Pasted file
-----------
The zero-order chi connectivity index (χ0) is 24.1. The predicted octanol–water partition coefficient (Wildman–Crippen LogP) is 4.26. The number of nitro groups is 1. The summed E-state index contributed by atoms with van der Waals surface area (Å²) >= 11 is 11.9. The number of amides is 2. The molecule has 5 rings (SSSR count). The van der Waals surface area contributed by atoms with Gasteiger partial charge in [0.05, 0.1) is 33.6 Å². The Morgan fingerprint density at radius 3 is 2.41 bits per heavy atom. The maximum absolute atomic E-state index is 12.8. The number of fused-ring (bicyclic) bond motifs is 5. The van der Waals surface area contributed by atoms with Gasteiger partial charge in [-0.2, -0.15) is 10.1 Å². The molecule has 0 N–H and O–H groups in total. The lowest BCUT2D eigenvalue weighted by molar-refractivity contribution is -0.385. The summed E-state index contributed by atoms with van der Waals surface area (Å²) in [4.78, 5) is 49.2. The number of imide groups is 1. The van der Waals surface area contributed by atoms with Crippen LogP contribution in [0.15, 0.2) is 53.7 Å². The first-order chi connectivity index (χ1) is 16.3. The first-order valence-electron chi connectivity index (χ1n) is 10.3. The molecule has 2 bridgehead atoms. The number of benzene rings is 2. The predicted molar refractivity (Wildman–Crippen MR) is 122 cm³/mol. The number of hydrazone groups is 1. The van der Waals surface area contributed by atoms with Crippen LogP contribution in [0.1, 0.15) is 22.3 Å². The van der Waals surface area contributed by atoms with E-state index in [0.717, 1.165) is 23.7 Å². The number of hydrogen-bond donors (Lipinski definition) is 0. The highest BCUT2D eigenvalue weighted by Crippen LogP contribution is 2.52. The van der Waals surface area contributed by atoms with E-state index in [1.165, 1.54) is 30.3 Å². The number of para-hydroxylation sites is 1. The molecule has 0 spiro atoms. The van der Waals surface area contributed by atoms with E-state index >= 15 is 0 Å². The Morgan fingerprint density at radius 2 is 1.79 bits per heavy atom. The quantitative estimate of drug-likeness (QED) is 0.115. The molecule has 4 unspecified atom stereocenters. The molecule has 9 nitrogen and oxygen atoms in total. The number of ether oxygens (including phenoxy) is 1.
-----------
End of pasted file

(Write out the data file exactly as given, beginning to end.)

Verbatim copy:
The zero-order chi connectivity index (χ0) is 24.1. The predicted octanol–water partition coefficient (Wildman–Crippen LogP) is 4.26. The number of nitro groups is 1. The summed E-state index contributed by atoms with van der Waals surface area (Å²) >= 11 is 11.9. The number of amides is 2. The molecule has 5 rings (SSSR count). The van der Waals surface area contributed by atoms with Gasteiger partial charge in [0.05, 0.1) is 33.6 Å². The Morgan fingerprint density at radius 3 is 2.41 bits per heavy atom. The maximum absolute atomic E-state index is 12.8. The number of fused-ring (bicyclic) bond motifs is 5. The van der Waals surface area contributed by atoms with Gasteiger partial charge in [-0.2, -0.15) is 10.1 Å². The molecule has 0 N–H and O–H groups in total. The lowest BCUT2D eigenvalue weighted by molar-refractivity contribution is -0.385. The summed E-state index contributed by atoms with van der Waals surface area (Å²) in [4.78, 5) is 49.2. The number of imide groups is 1. The van der Waals surface area contributed by atoms with Crippen LogP contribution in [0.15, 0.2) is 53.7 Å². The first-order chi connectivity index (χ1) is 16.3. The first-order valence-electron chi connectivity index (χ1n) is 10.3. The molecule has 2 bridgehead atoms. The number of benzene rings is 2. The predicted molar refractivity (Wildman–Crippen MR) is 122 cm³/mol. The number of hydrazone groups is 1. The van der Waals surface area contributed by atoms with Crippen LogP contribution in [0.1, 0.15) is 22.3 Å². The van der Waals surface area contributed by atoms with E-state index in [0.717, 1.165) is 23.7 Å². The number of hydrogen-bond donors (Lipinski definition) is 0. The highest BCUT2D eigenvalue weighted by Crippen LogP contribution is 2.52. The van der Waals surface area contributed by atoms with E-state index in [1.165, 1.54) is 30.3 Å². The number of para-hydroxylation sites is 1. The molecule has 0 spiro atoms. The van der Waals surface area contributed by atoms with E-state index >= 15 is 0 Å². The Morgan fingerprint density at radius 2 is 1.79 bits per heavy atom. The quantitative estimate of drug-likeness (QED) is 0.115. The molecule has 4 unspecified atom stereocenters. The molecule has 9 nitrogen and oxygen atoms in total. The number of ether oxygens (including phenoxy) is 1.